Wednesday, July 30, 2008

Medical privacy should extend to illegal immigrants

The News & Observer has a story this morning about an illegal immigrant in nearby Alamance County who was arrested after using the county's public health clinic.

In what is becoming a favorite tactic of immigration enforcement, the woman was charged with four federal felonies related to her use of false documents. While law enforcement officials are fond of saying that they only pursue illegal immigrants who commit or are suspected of committing crimes, the documentation statutes mean that nearly all working immigrants fall into this category.

What is more alarming in this case, however, is that the information that was used to pursue the immigrant appears to have come from the health department itself. The health department is being investigated for providing notes and other documents for illegal immigrants that use the immigrants' assumed identities instead of their true identities. It appears that the arrested immigrant's name came up in that investigation.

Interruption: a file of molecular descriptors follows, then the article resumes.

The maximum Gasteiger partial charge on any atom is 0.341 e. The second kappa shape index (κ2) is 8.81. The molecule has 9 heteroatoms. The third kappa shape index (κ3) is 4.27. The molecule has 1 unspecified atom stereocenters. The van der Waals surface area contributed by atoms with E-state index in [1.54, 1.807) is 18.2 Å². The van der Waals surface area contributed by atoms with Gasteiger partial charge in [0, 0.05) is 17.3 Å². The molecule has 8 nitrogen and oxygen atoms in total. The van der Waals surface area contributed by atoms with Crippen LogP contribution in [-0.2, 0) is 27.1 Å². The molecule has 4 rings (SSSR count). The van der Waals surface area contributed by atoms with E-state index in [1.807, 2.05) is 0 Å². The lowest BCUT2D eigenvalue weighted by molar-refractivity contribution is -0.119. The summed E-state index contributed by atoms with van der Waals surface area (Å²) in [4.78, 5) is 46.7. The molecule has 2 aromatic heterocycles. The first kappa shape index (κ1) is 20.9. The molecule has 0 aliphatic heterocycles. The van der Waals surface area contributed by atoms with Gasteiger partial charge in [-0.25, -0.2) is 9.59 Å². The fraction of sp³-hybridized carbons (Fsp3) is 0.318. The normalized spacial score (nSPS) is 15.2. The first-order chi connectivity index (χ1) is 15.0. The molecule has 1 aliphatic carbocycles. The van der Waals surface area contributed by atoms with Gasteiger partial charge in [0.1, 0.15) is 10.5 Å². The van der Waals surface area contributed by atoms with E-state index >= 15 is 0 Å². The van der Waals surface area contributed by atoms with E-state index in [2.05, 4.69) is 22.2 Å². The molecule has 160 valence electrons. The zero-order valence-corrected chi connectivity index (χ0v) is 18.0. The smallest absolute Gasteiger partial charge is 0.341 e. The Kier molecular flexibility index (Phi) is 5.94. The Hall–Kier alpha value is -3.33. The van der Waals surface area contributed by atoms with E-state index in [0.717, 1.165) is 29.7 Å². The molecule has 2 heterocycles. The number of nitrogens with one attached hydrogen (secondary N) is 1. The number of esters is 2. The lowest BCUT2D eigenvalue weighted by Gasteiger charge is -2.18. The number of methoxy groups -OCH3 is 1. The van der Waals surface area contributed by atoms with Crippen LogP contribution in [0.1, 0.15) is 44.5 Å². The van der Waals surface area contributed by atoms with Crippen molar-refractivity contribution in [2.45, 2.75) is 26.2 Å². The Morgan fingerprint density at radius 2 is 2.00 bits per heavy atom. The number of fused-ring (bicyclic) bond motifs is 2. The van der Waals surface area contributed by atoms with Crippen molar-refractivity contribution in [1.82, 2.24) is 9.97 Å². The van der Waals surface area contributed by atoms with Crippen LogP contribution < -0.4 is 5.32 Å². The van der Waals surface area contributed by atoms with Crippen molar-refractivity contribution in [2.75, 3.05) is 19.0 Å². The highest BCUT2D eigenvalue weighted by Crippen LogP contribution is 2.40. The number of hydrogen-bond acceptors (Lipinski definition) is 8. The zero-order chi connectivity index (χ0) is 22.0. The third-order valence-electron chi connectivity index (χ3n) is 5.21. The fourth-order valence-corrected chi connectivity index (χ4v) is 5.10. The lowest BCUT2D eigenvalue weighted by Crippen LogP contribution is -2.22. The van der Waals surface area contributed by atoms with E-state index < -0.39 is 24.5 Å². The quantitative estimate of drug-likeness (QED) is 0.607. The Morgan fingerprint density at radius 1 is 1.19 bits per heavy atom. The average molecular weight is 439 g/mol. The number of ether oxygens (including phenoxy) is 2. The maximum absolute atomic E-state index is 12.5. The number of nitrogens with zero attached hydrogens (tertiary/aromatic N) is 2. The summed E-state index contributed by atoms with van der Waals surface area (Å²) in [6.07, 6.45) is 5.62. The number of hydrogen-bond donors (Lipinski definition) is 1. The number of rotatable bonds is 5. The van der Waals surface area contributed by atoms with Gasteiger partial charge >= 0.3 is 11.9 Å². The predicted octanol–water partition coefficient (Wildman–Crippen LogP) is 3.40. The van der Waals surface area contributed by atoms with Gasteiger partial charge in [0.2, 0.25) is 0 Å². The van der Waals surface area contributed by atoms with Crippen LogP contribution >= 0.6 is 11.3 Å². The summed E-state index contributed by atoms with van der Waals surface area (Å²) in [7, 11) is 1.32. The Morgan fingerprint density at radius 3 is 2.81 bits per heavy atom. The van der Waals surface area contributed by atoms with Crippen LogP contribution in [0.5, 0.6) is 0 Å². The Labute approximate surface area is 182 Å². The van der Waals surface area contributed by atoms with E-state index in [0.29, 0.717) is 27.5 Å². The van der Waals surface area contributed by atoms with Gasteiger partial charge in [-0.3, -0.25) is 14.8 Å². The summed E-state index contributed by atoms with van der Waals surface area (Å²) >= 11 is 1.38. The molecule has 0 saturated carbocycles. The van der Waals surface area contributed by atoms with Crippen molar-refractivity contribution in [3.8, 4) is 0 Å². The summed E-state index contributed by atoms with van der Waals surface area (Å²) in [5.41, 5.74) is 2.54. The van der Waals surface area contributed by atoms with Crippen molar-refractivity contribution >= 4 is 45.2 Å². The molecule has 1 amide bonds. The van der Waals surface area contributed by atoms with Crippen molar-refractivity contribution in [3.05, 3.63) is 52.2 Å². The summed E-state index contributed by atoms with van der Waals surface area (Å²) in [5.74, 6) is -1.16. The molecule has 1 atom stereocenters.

While immigration extremists advocate a scorched earth policy of making every institution in the U.S. as inhospitable to illegal immigrants as possible, there are good reasons for maintaining confidentiality when receiving health services or reporting crimes. In the case of health clinics, the community has a vested interest in all residents getting treatment and in the health department being able to track diseases. The risks of highly communicable diseases like TB, meningitis, or severe flu spreading through a community are too high. In this particular case, the immigrant is the parent of a U.S. citizen, so there is an additional interest in that child being able to get treatment.

Sometimes officials need to look the other way for the greater good. The arrest in Alamance County appears to be especially short-sighted.